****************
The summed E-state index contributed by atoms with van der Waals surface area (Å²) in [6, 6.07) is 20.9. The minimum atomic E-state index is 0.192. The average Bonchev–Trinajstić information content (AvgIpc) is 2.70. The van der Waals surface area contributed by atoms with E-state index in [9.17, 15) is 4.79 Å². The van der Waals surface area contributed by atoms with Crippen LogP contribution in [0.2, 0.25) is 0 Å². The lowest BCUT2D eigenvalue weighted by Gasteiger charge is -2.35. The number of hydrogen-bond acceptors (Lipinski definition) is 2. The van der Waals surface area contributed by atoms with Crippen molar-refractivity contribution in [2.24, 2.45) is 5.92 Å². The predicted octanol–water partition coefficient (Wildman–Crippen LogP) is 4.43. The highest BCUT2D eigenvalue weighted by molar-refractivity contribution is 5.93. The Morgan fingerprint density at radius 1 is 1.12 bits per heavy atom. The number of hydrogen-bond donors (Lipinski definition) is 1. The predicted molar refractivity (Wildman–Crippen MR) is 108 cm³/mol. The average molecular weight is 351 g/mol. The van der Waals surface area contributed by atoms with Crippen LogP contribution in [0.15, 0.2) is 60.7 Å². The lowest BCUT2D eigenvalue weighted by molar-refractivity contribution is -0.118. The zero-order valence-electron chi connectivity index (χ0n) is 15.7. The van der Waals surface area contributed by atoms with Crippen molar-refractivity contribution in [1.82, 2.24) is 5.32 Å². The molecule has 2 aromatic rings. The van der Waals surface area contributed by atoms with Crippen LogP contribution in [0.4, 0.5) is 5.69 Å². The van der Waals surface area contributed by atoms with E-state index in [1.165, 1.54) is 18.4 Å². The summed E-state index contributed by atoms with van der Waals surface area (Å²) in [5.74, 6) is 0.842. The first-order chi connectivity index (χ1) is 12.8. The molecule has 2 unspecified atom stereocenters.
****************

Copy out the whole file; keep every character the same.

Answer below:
The summed E-state index contributed by atoms with van der Waals surface area (Å²) in [6, 6.07) is 20.9. The minimum atomic E-state index is 0.192. The average Bonchev–Trinajstić information content (AvgIpc) is 2.70. The van der Waals surface area contributed by atoms with E-state index in [9.17, 15) is 4.79 Å². The van der Waals surface area contributed by atoms with Crippen LogP contribution in [0.2, 0.25) is 0 Å². The lowest BCUT2D eigenvalue weighted by Gasteiger charge is -2.35. The number of hydrogen-bond acceptors (Lipinski definition) is 2. The van der Waals surface area contributed by atoms with Crippen molar-refractivity contribution in [2.24, 2.45) is 5.92 Å². The predicted octanol–water partition coefficient (Wildman–Crippen LogP) is 4.43. The highest BCUT2D eigenvalue weighted by molar-refractivity contribution is 5.93. The Morgan fingerprint density at radius 1 is 1.12 bits per heavy atom. The number of hydrogen-bond donors (Lipinski definition) is 1. The predicted molar refractivity (Wildman–Crippen MR) is 108 cm³/mol. The average molecular weight is 351 g/mol. The van der Waals surface area contributed by atoms with Crippen LogP contribution in [0.15, 0.2) is 60.7 Å². The lowest BCUT2D eigenvalue weighted by molar-refractivity contribution is -0.118. The zero-order valence-electron chi connectivity index (χ0n) is 15.7. The van der Waals surface area contributed by atoms with Crippen molar-refractivity contribution in [1.82, 2.24) is 5.32 Å². The molecule has 2 aromatic rings. The van der Waals surface area contributed by atoms with Crippen LogP contribution in [0.4, 0.5) is 5.69 Å². The van der Waals surface area contributed by atoms with E-state index in [1.165, 1.54) is 18.4 Å². The summed E-state index contributed by atoms with van der Waals surface area (Å²) in [5.74, 6) is 0.842. The first-order chi connectivity index (χ1) is 12.8. The molecule has 2 unspecified atom stereocenters.